Why do you think your research in Parkinson’s is important?
Because if we can establish that the immune system contributes to disease progression, then treatments that target the immune system could be tested in Parkinson’s. Such treatments that target the immune system are already available and used for other conditions, so we could adapt these to use in Parkinson’s relatively quickly, whereas creating a brand new drug takes much longer. So this work has the realistic prospect of leading to new therapies to modify the course of Parkinson’s disease within a short time frame.
How long will this research take to help people with Parkinson’s?
I hope we will be in a position to start a trial of immune-based therapies in Parkinson’s disease locally within the next three years. Larger multicentre trials would then have to be undertaken before any new therapy was licensed however, this would take a few more years.
Is it only people with Parkinson’s that can help you with your research?
The work I do is very much centred around the patients who come to our research clinic and we couldn’t do our work without them. But we also need people without Parkinson’s to volunteer to act as ‘controls’ so we can compare their characteristics. We have been fortunate that a number of individuals from the community have volunteered to help in this way. We also work with the National Institute for Health Research (NIHR) Cambridge BioResource which has a large database of volunteers, including patients with various medical conditions as well as healthy individuals who have provided DNA for genetic testing. This is a fantastic resource and gives us the opportunity to match people without Parkinson’s to our patients in terms of their genetic characteristics, which is really important for some of our studies.
Why should people take part in research?
In our ageing society, neurodegenerative diseases are becoming an increasing problem, and we currently have no way of slowing down their progress. It’s imperative that we try to develop new therapies to modify the course of these diseases, and we couldn’t make any progress without the involvement of our volunteers.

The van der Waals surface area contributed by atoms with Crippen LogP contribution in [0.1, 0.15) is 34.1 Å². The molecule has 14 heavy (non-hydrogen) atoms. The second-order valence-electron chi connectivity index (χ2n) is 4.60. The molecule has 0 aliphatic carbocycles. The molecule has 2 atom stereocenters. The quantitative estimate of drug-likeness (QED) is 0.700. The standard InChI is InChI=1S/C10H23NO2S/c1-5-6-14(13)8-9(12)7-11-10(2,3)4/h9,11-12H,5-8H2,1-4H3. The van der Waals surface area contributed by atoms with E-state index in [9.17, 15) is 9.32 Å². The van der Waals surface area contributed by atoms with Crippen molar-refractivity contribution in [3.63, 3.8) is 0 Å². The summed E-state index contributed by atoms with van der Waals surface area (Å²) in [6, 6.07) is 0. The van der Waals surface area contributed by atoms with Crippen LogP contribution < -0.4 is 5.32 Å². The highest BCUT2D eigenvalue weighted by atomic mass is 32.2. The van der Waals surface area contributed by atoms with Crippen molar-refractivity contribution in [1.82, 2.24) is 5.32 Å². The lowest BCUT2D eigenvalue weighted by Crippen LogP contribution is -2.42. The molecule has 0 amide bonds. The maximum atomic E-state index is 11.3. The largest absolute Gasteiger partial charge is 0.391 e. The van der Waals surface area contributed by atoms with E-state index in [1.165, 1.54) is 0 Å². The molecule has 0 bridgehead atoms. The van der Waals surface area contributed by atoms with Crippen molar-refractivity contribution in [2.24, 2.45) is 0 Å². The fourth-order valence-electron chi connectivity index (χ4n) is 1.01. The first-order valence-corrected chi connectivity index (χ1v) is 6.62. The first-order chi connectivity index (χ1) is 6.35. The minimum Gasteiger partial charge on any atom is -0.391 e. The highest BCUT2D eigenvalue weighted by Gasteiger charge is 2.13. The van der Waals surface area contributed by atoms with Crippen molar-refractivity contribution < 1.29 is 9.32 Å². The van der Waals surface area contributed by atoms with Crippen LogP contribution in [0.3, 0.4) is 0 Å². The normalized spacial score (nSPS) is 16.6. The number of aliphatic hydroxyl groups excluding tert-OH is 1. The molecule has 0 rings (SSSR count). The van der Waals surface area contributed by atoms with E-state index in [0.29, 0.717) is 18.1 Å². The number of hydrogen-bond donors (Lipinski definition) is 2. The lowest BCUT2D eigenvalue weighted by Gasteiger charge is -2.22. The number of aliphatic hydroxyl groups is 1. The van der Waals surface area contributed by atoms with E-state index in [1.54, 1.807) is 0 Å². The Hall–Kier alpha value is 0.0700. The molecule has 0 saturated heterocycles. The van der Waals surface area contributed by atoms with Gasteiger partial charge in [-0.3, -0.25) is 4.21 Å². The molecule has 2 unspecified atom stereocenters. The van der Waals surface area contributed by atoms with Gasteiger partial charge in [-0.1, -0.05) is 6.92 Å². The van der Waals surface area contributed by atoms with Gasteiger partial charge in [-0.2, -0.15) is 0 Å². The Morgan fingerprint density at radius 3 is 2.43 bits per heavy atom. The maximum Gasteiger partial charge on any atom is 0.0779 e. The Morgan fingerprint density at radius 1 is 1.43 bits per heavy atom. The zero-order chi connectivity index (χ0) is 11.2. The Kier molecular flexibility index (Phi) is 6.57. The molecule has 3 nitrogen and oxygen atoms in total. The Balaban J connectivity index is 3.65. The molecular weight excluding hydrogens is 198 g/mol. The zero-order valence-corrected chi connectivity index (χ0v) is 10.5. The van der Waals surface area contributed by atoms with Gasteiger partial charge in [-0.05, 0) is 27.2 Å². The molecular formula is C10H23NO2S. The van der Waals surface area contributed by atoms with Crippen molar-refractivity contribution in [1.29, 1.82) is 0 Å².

People can make such a difference by signing up to help with research. Just donating a small sample of blood at the NIHR Cambridge BioResource could be the start to helping us find new treatments for Parkinson’s. Our work is also heavily dependent on people registering with the brain donation scheme. We can find out a huge amount about Parkinson’s by examining pathological changes in the brain after death, particularly when we can combine this with data we have collected from an individual through attendance at our research clinic during their life. We also need to look at the brains of individuals without Parkinson’s so that we can make comparisons between diseased and non-diseased brains, so we would encourage anyone to sign up – it’s such a valuable legacy to research.
To help fight the battle with Parkinson’s, do any of your clinical studies require volunteers to trial a new drug?
Yes, a small proportion of the studies we do here at the Centre for Brain Repair involve taking a new drug. The majority of our clinical research though is observational, looking at how disease develops over time as well as genetic and blood markers that are associated with particular patterns of change. If people want to volunteer for any research, everything is fully explained beforehand and there’s plenty of opportunity to ask questions before you enrol in a study. You are also free to withdraw from research studies at any time, even if you’ve already consented to take part.
How can people get involved in research?
Individuals with Parkinson’s can find out more about getting involved in research via our website. People without Parkinson’s are also welcome to volunteer either with us, or via the NIHR Cambridge BioResource through which they can help with research into many different conditions, not just Parkinson’s. You can find out more about registering as a brain donor at the Cambridge Brain Bank and anyone can do this, not just patients with neurological diseases.
What do you do in your spare time?
Outside of work, I’m a busy mother to 2 young children, and one of my major challenges is trying to maintain a good work-life balance so that I can ensure my family get all the attention they need and deserve.
Weekends generally revolve around taking the children to ballet lessons, swimming lessons, helping with their homework, children’s parties, and other family activities. There’s not much time for relaxation but I wouldn’t really want things any other way.
What would be your dream job?
I would like to continue to develop my career as an academic neurologist, and lead my own research group investigating the factors that determine the clinical differences we see in Parkinson’s patients. I really enjoy my current mix of research and clinical work and hope I can continue to balance the two in the future. My ultimate aim is to be able to directly translate my research findings into new therapies which I can offer to patients in the clinic with the prospect of being able to prevent or at least slow down progression to disabling complications such as balance problems and dementia.